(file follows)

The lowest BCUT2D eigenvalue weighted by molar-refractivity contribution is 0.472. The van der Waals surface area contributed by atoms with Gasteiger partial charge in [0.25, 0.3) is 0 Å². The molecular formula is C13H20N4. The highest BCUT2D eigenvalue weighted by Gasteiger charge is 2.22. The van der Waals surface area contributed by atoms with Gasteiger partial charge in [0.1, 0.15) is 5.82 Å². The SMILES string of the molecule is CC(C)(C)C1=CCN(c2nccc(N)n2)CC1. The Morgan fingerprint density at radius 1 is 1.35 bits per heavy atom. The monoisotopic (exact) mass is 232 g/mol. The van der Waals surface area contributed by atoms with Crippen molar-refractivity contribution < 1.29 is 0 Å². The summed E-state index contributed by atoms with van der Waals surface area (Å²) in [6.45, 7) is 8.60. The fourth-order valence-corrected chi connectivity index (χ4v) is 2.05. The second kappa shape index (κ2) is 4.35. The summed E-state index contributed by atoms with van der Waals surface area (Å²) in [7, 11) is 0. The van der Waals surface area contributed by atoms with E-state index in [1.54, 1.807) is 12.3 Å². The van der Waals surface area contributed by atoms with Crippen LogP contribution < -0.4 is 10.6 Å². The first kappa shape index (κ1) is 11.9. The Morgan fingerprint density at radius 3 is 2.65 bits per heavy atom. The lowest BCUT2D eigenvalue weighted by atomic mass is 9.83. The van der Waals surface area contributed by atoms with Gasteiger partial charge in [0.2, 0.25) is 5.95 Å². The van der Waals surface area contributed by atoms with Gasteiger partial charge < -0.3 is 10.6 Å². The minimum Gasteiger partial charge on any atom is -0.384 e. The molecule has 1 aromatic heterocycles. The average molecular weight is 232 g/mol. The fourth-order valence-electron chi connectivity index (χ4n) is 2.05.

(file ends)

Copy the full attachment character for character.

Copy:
The lowest BCUT2D eigenvalue weighted by molar-refractivity contribution is 0.472. The van der Waals surface area contributed by atoms with Gasteiger partial charge in [0.25, 0.3) is 0 Å². The molecular formula is C13H20N4. The highest BCUT2D eigenvalue weighted by Gasteiger charge is 2.22. The van der Waals surface area contributed by atoms with Gasteiger partial charge in [0.1, 0.15) is 5.82 Å². The SMILES string of the molecule is CC(C)(C)C1=CCN(c2nccc(N)n2)CC1. The Morgan fingerprint density at radius 1 is 1.35 bits per heavy atom. The monoisotopic (exact) mass is 232 g/mol. The van der Waals surface area contributed by atoms with Crippen molar-refractivity contribution < 1.29 is 0 Å². The summed E-state index contributed by atoms with van der Waals surface area (Å²) in [6.45, 7) is 8.60. The fourth-order valence-corrected chi connectivity index (χ4v) is 2.05. The second kappa shape index (κ2) is 4.35. The summed E-state index contributed by atoms with van der Waals surface area (Å²) in [7, 11) is 0. The van der Waals surface area contributed by atoms with E-state index in [1.54, 1.807) is 12.3 Å². The van der Waals surface area contributed by atoms with Crippen LogP contribution < -0.4 is 10.6 Å². The first kappa shape index (κ1) is 11.9. The Morgan fingerprint density at radius 3 is 2.65 bits per heavy atom. The lowest BCUT2D eigenvalue weighted by atomic mass is 9.83. The van der Waals surface area contributed by atoms with Gasteiger partial charge in [0.2, 0.25) is 5.95 Å². The van der Waals surface area contributed by atoms with Gasteiger partial charge < -0.3 is 10.6 Å². The minimum Gasteiger partial charge on any atom is -0.384 e. The molecule has 1 aromatic heterocycles. The average molecular weight is 232 g/mol. The fourth-order valence-electron chi connectivity index (χ4n) is 2.05.